I live in the UK and am currently trying to decide what career I want to do in the future. I’ve been playing vdeo games for as long as I can remeber so I feel like a job in this sector would be great. Unfortunately to get a degree that would mean I could become a game developer I would need to study IT at A-Level and to study it at A-Level I would have to study it at GCSE and unfortunately that was not possible. I feel that becoming a games tester would be satisfying but I would really like to move up in that line of work to become a developer so I was wondering if there was anything that I could do?
Hello! I’ve been playing video games for nearly all my life. I’ve put in so much time on gaming it’s crazy. But what do I do half the time I game? I find glitches. I’ve participated in private beta trials in nearly 6 PlayStation exclusive games and two other well-known games. I have also acquired the knowledge to use Microsoft Office programs proficiently, and I am studying game programming for the sake of learning how to better grasp the terminology and understanding of how a glitch is caused, and how it can be fixed. I’m only 17 and I am a junior in high school, however my dream is to become a QA Tester at Insomniac Games, the developers of Ratchet & Clank (which happens to be my favorite game franchise of all time). With the progress I’m making and these goals I have in mind, do you think they would accept me in the event I choose to apply for the job? Thanks for your input in advance. 🙂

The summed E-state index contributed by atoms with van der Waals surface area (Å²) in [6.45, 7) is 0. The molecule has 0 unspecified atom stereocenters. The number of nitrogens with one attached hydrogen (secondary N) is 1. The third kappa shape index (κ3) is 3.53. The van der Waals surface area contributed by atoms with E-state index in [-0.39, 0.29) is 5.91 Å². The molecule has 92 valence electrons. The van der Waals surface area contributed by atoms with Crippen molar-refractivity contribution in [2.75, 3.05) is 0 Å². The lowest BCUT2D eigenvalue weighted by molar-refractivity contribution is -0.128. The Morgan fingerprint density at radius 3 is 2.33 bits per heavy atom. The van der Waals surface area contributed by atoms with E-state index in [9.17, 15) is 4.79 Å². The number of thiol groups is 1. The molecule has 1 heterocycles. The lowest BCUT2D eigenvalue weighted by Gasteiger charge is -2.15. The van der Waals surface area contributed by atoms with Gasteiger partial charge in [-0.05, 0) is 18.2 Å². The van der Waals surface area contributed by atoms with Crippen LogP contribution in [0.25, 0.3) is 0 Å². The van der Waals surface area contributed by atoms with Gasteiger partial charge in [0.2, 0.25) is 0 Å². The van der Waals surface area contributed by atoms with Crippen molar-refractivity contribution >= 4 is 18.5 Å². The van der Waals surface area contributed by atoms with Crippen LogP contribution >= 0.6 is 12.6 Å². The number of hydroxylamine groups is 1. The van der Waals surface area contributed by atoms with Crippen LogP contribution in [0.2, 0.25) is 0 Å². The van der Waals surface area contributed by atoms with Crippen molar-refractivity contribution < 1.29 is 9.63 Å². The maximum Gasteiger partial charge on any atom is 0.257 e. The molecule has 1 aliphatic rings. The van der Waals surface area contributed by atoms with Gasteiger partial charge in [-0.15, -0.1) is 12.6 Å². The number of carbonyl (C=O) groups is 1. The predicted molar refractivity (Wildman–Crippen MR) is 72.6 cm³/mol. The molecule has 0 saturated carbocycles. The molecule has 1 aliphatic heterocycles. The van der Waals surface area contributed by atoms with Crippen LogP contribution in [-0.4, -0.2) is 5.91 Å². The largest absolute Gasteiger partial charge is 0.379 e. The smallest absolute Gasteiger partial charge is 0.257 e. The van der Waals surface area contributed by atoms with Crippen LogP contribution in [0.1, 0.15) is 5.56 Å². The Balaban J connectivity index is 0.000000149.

Game testing does not typically require specialized education, so you could start applying for jobs now. Search online for game studios or testing companies that have open positions for “game tester” or “QA tester”, and apply online. There are numerous articles on this site on how to write your resume and apply for jobs, look under the “Blog” menu for more information. I wish you luck!
Compounding the physical and mental stresses that QA testers endure was the complete lack of job security. "During training, they told us it's not a matter of 'if' you'll be laid-off but 'when'," says Keith. "They flat-out tell you that what makes a good employee is the number of bugs you find and it is this number that will determine if you are kept on or not." This methodology, however, did not accurately take into account the quality of dedication that went into a project. "Here I was recreating and logging how to get stuck in the tail of a helicopter. I would have other testers comment on how much they liked my bugs, because I was one of those guys who would be able to reproduce those bugs that stumped everyone else, but when it came to the end of the project, the guy next to me had more bugs, so I was laid-off and he was not."
“I used to think I was super lucky, but then I realized that those hours I spent every week on the gaming club at Emerson watching eSports, following League of Legends and playing video games were all a part of it,” she says. “Many people might not think of that as professional experience, but it’s the same thing as a film major who watches a lot of movies.”